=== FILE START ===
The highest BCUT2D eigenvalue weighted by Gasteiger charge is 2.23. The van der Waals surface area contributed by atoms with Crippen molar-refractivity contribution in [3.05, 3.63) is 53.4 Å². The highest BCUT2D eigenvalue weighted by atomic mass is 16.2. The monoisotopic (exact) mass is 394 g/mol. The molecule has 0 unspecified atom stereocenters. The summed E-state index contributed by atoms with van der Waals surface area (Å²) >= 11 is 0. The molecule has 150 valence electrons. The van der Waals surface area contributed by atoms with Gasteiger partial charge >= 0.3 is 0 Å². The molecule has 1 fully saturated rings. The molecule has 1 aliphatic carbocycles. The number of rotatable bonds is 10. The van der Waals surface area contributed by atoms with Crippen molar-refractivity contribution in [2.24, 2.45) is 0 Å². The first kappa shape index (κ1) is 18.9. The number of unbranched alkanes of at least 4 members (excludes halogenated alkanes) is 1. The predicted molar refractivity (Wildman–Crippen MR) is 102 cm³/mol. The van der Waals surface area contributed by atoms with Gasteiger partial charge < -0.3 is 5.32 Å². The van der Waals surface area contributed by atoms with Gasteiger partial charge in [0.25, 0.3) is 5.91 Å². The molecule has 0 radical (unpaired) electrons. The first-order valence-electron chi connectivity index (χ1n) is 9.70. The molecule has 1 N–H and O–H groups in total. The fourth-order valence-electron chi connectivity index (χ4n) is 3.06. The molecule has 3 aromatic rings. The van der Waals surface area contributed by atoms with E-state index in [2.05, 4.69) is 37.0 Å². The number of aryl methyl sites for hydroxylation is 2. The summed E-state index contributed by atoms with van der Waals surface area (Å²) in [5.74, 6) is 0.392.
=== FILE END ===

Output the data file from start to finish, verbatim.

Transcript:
The highest BCUT2D eigenvalue weighted by Gasteiger charge is 2.23. The van der Waals surface area contributed by atoms with Crippen molar-refractivity contribution in [3.05, 3.63) is 53.4 Å². The highest BCUT2D eigenvalue weighted by atomic mass is 16.2. The monoisotopic (exact) mass is 394 g/mol. The molecule has 0 unspecified atom stereocenters. The summed E-state index contributed by atoms with van der Waals surface area (Å²) >= 11 is 0. The molecule has 150 valence electrons. The van der Waals surface area contributed by atoms with Gasteiger partial charge >= 0.3 is 0 Å². The molecule has 1 fully saturated rings. The molecule has 1 aliphatic carbocycles. The number of rotatable bonds is 10. The van der Waals surface area contributed by atoms with Crippen molar-refractivity contribution in [2.24, 2.45) is 0 Å². The first kappa shape index (κ1) is 18.9. The number of unbranched alkanes of at least 4 members (excludes halogenated alkanes) is 1. The predicted molar refractivity (Wildman–Crippen MR) is 102 cm³/mol. The van der Waals surface area contributed by atoms with Gasteiger partial charge < -0.3 is 5.32 Å². The van der Waals surface area contributed by atoms with Gasteiger partial charge in [0.25, 0.3) is 5.91 Å². The molecule has 0 radical (unpaired) electrons. The first-order valence-electron chi connectivity index (χ1n) is 9.70. The molecule has 1 N–H and O–H groups in total. The fourth-order valence-electron chi connectivity index (χ4n) is 3.06. The molecule has 3 aromatic rings. The van der Waals surface area contributed by atoms with E-state index in [2.05, 4.69) is 37.0 Å². The number of aryl methyl sites for hydroxylation is 2. The summed E-state index contributed by atoms with van der Waals surface area (Å²) in [5.74, 6) is 0.392.